Pat stood on the balcony of our Clubhouse on Sunday, in the company of old friends, and he looked out at our river in the glorious sunshine. He told us that he was going to walk along the bank of the Blackwater one more time before he went home, because he didn’t know the next time he would have the chance to do so. 
Our thoughts and prayers are with his wife Fatima, and with his children Carlos, Amy and Blanco.
May Pat rest in peace.

Posted by: fermoyweir | July 8, 2010


The Avondhu has learned that engineers are currently looking at what needs to be done to save the Fermoy weir. A plan has been drawn up of work than can be undertaken and this plan is being forwarded to the fisheries board as the minister, in his directive, said that this body has to give the proposals the nod.

A conservation study is also taking place on the weir and it appears that when there is an agreement from the fisheries board and the heritage unit then work can go ahead.

The Avondhu spoke to Fermoy Mayor, Pa O’Driscoll and asked him if he thought the weir could be saved within 50 days: “The steps are being taken by the council executive to ensure that the OPW can undertake the work on our behalf. While it would be great to have the weir and fish pass repaired by the end of August, realistically I can’t see that happening,” Cllr O’Driscoll indicated.


Members and committee of Fermoy Rowing Club were very relieved when Fermoy Town Council voted last month to accept its statutory responsibilities as the owner of Fermoy weir and agreed to fund the repair of the historic, protected structure.

The Avondhu spoke to Donal O’Keeffe a member of the Fermoy Rowing Club, who had the following comments to make in response to Cllr Michael Hanley’s statement in last week’s Avondhu.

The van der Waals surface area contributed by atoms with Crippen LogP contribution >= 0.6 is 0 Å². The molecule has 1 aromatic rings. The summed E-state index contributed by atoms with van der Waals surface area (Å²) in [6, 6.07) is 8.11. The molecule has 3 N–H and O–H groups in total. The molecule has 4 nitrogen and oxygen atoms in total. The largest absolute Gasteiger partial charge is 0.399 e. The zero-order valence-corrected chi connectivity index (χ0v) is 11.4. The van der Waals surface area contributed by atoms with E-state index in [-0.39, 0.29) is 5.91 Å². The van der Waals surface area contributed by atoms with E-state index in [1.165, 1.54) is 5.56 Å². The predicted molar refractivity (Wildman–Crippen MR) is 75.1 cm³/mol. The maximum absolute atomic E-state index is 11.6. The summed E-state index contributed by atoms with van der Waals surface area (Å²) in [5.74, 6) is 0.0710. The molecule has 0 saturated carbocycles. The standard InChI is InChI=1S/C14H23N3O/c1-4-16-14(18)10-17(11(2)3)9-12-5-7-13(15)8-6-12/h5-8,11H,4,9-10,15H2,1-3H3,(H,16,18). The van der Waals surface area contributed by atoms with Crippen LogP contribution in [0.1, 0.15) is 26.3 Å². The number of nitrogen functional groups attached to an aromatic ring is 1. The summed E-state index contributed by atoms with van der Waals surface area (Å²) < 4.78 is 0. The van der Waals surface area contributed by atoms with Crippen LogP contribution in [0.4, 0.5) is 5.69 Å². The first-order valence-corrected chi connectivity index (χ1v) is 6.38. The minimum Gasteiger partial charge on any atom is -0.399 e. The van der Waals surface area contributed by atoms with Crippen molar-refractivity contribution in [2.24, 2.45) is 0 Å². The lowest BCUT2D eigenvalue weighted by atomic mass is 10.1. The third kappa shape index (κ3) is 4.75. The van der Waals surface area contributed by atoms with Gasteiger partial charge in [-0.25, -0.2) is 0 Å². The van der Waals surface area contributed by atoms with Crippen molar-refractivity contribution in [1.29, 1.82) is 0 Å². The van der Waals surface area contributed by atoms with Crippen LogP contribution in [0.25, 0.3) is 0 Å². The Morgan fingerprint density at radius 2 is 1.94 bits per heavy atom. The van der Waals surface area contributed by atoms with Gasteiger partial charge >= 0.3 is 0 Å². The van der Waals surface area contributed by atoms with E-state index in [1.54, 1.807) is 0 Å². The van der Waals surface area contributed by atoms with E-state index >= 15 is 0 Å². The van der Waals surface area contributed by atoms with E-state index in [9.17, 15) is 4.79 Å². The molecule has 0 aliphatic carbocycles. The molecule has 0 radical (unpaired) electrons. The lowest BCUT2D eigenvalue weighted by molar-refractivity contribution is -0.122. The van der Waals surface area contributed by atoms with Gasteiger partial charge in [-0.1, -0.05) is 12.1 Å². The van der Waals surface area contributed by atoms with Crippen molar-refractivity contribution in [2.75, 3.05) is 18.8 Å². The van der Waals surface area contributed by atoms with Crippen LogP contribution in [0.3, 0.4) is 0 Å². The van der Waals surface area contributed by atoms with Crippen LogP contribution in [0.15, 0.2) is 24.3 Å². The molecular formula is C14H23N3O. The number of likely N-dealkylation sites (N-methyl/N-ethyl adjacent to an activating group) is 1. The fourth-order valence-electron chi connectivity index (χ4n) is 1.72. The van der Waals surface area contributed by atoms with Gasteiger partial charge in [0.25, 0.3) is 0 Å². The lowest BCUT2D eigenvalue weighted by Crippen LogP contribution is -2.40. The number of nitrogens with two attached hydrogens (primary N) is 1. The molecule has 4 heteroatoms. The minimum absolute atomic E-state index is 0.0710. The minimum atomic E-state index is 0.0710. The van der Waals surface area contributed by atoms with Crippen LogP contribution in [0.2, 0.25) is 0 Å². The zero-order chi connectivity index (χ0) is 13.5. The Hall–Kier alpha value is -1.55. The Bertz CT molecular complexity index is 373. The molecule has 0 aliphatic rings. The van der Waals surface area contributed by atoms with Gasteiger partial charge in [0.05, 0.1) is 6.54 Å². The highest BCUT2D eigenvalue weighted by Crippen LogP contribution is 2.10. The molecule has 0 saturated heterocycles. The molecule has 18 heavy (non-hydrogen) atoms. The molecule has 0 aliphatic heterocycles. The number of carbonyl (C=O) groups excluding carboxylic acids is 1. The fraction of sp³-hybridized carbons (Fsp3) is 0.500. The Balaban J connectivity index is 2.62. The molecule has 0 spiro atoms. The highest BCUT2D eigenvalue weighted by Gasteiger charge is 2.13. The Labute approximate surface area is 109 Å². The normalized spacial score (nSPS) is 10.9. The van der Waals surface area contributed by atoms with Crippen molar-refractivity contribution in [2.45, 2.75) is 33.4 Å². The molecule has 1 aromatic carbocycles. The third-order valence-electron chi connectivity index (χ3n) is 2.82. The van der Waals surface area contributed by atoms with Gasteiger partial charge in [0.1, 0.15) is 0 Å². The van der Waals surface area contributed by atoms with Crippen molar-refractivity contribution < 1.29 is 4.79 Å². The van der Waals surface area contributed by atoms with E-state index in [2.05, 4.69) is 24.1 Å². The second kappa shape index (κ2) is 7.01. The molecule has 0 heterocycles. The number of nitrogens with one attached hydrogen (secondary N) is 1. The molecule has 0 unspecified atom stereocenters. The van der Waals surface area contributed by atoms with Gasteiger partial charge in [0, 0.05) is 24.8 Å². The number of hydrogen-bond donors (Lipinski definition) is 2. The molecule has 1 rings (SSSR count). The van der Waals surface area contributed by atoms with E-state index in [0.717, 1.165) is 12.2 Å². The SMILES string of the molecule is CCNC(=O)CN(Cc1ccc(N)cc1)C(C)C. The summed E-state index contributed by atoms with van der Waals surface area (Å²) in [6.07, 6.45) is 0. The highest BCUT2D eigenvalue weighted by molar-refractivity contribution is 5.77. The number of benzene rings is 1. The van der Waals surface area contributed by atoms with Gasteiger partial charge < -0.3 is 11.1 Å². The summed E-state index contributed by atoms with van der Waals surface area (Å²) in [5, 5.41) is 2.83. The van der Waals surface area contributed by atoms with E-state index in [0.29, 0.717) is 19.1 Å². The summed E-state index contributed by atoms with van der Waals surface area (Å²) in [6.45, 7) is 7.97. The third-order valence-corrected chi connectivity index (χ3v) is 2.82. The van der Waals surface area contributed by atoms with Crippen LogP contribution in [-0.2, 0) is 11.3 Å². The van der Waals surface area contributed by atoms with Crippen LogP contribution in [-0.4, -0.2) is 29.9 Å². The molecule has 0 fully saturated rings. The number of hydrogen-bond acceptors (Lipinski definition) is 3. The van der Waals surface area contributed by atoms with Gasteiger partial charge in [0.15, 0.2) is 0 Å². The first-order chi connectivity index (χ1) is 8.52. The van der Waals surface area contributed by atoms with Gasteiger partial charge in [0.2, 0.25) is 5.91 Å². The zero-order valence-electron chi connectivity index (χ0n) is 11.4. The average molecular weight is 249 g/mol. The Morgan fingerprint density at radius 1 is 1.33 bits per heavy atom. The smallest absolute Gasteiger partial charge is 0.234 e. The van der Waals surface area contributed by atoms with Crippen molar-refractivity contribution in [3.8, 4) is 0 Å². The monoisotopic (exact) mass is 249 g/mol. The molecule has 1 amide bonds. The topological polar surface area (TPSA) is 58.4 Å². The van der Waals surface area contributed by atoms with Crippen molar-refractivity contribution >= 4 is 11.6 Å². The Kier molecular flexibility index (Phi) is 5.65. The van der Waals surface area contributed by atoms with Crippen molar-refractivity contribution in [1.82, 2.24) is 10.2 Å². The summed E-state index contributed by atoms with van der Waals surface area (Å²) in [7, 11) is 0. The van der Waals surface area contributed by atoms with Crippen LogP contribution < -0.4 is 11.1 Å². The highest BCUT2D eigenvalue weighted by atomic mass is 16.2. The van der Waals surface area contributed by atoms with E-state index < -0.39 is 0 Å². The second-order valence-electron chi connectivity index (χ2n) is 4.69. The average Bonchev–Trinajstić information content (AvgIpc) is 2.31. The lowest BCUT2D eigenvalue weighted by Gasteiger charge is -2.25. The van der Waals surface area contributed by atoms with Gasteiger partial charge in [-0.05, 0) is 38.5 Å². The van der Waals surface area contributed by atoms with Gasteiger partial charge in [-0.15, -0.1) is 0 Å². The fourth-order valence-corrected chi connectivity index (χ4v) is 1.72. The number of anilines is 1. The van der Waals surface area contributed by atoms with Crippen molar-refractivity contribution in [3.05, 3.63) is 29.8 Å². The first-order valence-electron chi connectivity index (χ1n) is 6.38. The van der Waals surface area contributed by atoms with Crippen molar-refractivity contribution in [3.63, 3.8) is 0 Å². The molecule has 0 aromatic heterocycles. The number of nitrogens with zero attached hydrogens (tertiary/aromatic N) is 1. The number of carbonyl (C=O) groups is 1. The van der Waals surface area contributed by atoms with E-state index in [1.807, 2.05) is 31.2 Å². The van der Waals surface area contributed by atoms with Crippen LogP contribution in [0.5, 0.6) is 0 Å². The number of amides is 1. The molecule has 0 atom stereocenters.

“Councillor Michael Hanley, who is a long-time supporter of Fermoy Regatta, voted for the council to pay for the repair of the weir. He now suggests (The Avondhu 1/7/10) that, rather than the hard pressed rate payers of the town having to cover the cost of the repairs, the river users should instead pay some sort of tithe to the town council to cover the ongoing maintenance of the weir.”

“As a veteran of Fermoy Town Council and its predecessor, Fermoy Urban District Council, Cllr Hanley should be well aware that the town accepted the gift of Fermoy weir (and all of its attendant responsibilities) back in the 1980s. The weir is a protected structure and had the council agreed to take on the ownership of, say, a run-down but similarly listed building, then it would be equally responsible for the upkeep of that structure.”


“Successive councils having neglected their statutory obligations as the owners of Fermoy weir for the past quarter century, the current town council will now have to pay for the repair of the weir or see it removed and replaced by the preferred option of the Department of Communications, Energy and Natural Resources, the Rock Ramp Pass.”

Mr O’Keeffe continued, “It is my understanding that the financing of Fermoy Town Council, and thus the annual running of the town, comes in main part from central government by way of a capital fund and that this is supplemented by way of rates and (in the case of Fermoy) by other means, such as pay parking. To suggest that it will be the rate payers alone who will be forced to pay for the repair of the weir is at best an over simplification and at worst disingenuous.”


“As an obvious short term solution perhaps the town council might talk to their bank manager about extending the loans on the Town Hall or car park as a way of covering their neglected statutory obligations.”

“Cllr Hanley is quite correct when he says that the weir is a structure which requires ongoing maintenance. He is, however, quite wrong to say, as The Avondhu quotes him, “now that the council is responsible for the weir” as the Council has always been responsible for it ever since they first thought that owning a weir would be a really good idea. As the owner of the weir, it was the council which allowed the weir and salmon ladder to fall into its current state of disrepair.”

Donal O’Keeffe concludes, “Tackling this problem may not be so easy. Last year I was part of a delegation which went, courtesy of then MEP Kathy Sinnott, to Brussels to try and get to the bottom of the spurious claims by government officials that “Europe” was ordering the removal of Fermoy weir.

Once we had disproven the claims coming from the Department of Communications, Energy and Natural Resources (to the satisfaction of the EU and the Irish Attorney General) it was made very clear to us by EU officials that the riverbed east of the bridge is protected under the EU Habitats Directive.”

“On the matter of the east side of the bridge, Cllr Hanley is absolutely right that the gravel islands are indeed a growing hazard and are changing the course of the river. Whoever does actually own the riverbed could at this point nearly build a house out there.”

-The Avondhu (8/7/10)